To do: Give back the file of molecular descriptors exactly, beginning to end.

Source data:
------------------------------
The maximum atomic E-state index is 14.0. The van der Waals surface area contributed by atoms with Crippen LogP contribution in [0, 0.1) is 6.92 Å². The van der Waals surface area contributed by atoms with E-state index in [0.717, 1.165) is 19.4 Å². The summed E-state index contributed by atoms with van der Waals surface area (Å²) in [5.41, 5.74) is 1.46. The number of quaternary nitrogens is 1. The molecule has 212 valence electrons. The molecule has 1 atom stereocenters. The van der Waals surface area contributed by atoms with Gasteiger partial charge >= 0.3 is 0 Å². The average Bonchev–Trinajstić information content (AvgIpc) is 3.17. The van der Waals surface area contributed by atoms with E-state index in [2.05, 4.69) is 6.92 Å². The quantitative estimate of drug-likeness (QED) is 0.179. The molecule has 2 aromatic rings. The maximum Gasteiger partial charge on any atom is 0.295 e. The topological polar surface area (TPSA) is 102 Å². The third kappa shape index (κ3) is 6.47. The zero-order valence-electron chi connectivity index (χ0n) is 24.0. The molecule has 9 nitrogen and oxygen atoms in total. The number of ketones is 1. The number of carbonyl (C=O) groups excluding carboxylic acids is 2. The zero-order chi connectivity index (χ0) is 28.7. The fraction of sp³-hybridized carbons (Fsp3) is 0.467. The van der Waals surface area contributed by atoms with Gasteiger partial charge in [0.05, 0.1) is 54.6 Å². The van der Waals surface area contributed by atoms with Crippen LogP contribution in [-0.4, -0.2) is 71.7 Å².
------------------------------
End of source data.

The maximum atomic E-state index is 14.0. The van der Waals surface area contributed by atoms with Crippen LogP contribution in [0, 0.1) is 6.92 Å². The van der Waals surface area contributed by atoms with E-state index in [0.717, 1.165) is 19.4 Å². The summed E-state index contributed by atoms with van der Waals surface area (Å²) in [5.41, 5.74) is 1.46. The number of quaternary nitrogens is 1. The molecule has 212 valence electrons. The molecule has 1 atom stereocenters. The van der Waals surface area contributed by atoms with Gasteiger partial charge >= 0.3 is 0 Å². The average Bonchev–Trinajstić information content (AvgIpc) is 3.17. The van der Waals surface area contributed by atoms with E-state index in [2.05, 4.69) is 6.92 Å². The quantitative estimate of drug-likeness (QED) is 0.179. The molecule has 2 aromatic rings. The maximum Gasteiger partial charge on any atom is 0.295 e. The topological polar surface area (TPSA) is 102 Å². The third kappa shape index (κ3) is 6.47. The zero-order valence-electron chi connectivity index (χ0n) is 24.0. The molecule has 9 nitrogen and oxygen atoms in total. The number of ketones is 1. The number of carbonyl (C=O) groups excluding carboxylic acids is 2. The zero-order chi connectivity index (χ0) is 28.7. The fraction of sp³-hybridized carbons (Fsp3) is 0.467. The van der Waals surface area contributed by atoms with Gasteiger partial charge in [0.05, 0.1) is 54.6 Å². The van der Waals surface area contributed by atoms with Crippen LogP contribution in [-0.4, -0.2) is 71.7 Å².